To combat the spread of COVID-19 throughout the United States, many jurisdictions responded by reducing incarceration in jails and prisons; however, these efforts have stalled in recent months. During the first half of 2020, the United States witnessed an unprecedented 14% decline in incarceration across prisons and jails, from 2.1 million to 1.8 million. These measures were taken to reduce COVID-19 spread amongst incarcerated people, prison staff, and their communities. In recent months, however, many jurisdictions have lost the urgency of decarceration efforts, even as the Delta variant ramps up across the country. This is dangerous: state prisons are filled with people who have pre-existing medical conditions, and incarcerated people are falling sick at a rate unparalleled in the general public.
The Vera Institute of Justice conducted a study to estimate the incarcerated population using a sample of roughly 1,600 jail jurisdictions, 50 states, the Federal Bureau of Prisons, the U.S. Marshals Service (USMS), and U.S. Immigration and Customs Enforcement (ICE). According to the study, the overall rate of decarceration had stalled by spring 2021: while state and federal prison populations declined by an additional 9% compared to the midyear 2020 population, jail populations increased 13% from the mid-2020 low.
During the first phase of the pandemic, local jails reduced incarcerations significantly: the total population dropped 24% from roughly 760 thousand individuals (midyear 2019) to roughly 570 thousand individuals (midyear 2020). However, this trend reversed in recent months. Between June 2020 and March 2021, local jail populations increased by 13%, or roughly 74,000 thousand individuals.
Washington state made similar efforts to reduce overall statewide jail population in the early months of the pandemic: approximately 5,000 people were released between mid-March and early April 2020, accounting for a ~50% reduction in the statewide jail population. In spite of the early decarceration efforts, many more are awaiting release. The majority of individuals in Washington’s jails have been waiting several months for their trial dates, with the wait time exacerbated by COVID-19 jury trial suspensions, according to the ACLU. Many of these individuals have medical issues that make them vulnerable to COVID-19.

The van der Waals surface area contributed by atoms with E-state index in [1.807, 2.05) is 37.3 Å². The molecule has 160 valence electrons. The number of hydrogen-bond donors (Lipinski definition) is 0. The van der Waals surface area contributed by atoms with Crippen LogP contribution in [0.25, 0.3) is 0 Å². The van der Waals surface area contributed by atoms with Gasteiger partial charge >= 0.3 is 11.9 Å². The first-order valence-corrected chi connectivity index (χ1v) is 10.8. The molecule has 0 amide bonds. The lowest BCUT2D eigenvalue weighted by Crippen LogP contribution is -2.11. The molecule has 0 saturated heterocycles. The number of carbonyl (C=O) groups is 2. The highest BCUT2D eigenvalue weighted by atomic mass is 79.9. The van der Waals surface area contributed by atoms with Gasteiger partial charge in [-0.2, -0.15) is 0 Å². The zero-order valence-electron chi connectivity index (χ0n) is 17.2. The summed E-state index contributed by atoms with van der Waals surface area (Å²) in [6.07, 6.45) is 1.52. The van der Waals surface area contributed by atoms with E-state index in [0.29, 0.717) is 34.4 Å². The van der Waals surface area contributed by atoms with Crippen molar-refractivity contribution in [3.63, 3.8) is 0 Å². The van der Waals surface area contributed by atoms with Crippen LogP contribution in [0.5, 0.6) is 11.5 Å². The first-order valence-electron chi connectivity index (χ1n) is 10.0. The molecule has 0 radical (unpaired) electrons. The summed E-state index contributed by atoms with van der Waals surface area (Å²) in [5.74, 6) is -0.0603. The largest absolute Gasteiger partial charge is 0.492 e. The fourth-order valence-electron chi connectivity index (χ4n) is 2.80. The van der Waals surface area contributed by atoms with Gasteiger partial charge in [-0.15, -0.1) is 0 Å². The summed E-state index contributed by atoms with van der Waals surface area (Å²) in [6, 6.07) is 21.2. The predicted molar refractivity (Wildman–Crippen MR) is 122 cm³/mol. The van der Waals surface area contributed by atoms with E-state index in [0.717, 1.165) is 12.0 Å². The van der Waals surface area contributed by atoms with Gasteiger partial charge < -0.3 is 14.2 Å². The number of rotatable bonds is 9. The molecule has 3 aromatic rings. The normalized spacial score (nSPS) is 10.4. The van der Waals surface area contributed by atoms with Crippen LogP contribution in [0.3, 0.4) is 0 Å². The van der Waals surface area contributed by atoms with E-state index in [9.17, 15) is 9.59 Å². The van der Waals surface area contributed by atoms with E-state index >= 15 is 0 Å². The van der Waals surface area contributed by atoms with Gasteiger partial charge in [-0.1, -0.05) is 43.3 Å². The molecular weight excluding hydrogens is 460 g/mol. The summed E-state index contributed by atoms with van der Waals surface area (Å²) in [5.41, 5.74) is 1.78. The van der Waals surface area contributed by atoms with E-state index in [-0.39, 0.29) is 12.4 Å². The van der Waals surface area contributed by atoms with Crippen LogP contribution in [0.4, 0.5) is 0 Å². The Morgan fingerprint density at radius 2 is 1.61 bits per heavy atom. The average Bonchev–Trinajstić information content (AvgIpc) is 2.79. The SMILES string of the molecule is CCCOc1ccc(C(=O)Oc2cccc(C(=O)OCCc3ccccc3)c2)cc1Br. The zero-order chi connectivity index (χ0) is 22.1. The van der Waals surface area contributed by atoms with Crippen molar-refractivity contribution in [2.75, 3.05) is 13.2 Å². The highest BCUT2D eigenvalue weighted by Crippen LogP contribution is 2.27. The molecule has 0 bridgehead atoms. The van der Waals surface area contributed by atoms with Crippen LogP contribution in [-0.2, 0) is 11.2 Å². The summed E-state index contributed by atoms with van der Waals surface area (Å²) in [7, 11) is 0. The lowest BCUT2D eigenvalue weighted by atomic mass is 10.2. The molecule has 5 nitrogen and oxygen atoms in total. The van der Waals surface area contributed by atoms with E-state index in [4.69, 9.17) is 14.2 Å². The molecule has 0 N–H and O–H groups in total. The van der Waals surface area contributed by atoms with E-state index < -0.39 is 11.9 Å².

Across the United States, rural jail incarceration rates were twice as high as urban jail incarceration rates as of March 2021. This is especially concerning given the limited healthcare resources in rural counties.
The concurrent decrease in state prison populations and increase in jail populations can be explained by several factors, as described by the Vera Institute of Justice:
- During COVID-19, some jurisdictions suspended transfers from local jails to state prisons
- Courts paused jury trials or suspended court operations, while denying the release of individuals who had been detained before trial
Evidence from the Bureau of Justice Statistics also reveals racial inequalities in recent incarceration data. The national jail incarceration rate for white people declined by 28%; however, the national jail incarceration rate for Latinx people declined by only 23%; for Black people by only 22%; and for Asian American people by 21%.
Given the continued spread of COVID-19, it is critical to advocate for the continued urgency of decarceration. As shared in a prior blog post, those incarcerated in the U.S. have five times the risk of testing positive for the coronavirus and three times the risk of dying from the virus, compared to the risks for the rest of the U.S. population.
Beyond the pandemic, decarceration policies should continue to be prioritized on the path towards ending mass incarceration. During COVID-19, preliminary evidence suggests that crime rates did not increase significantly with the rise in decarceration. Evidence from Spokane shows that “40% of the jail population was freed, and for months, the City’s crime rate stayed the same or dropped,.” according to ACLU. Similar results have been found in Seattle.
Some policy changes – such as eliminating copays for incarcerated people – should be implemented permanently. As jail populations increase in recent months, statewide reform is urgently needed to reduce criminalization, pretrial detention, and mass incarceration. Congress needs to take action to demonstrate commitment towards sustained decarceration.
Featured Image Photograph: Sandy Huffaker / Getty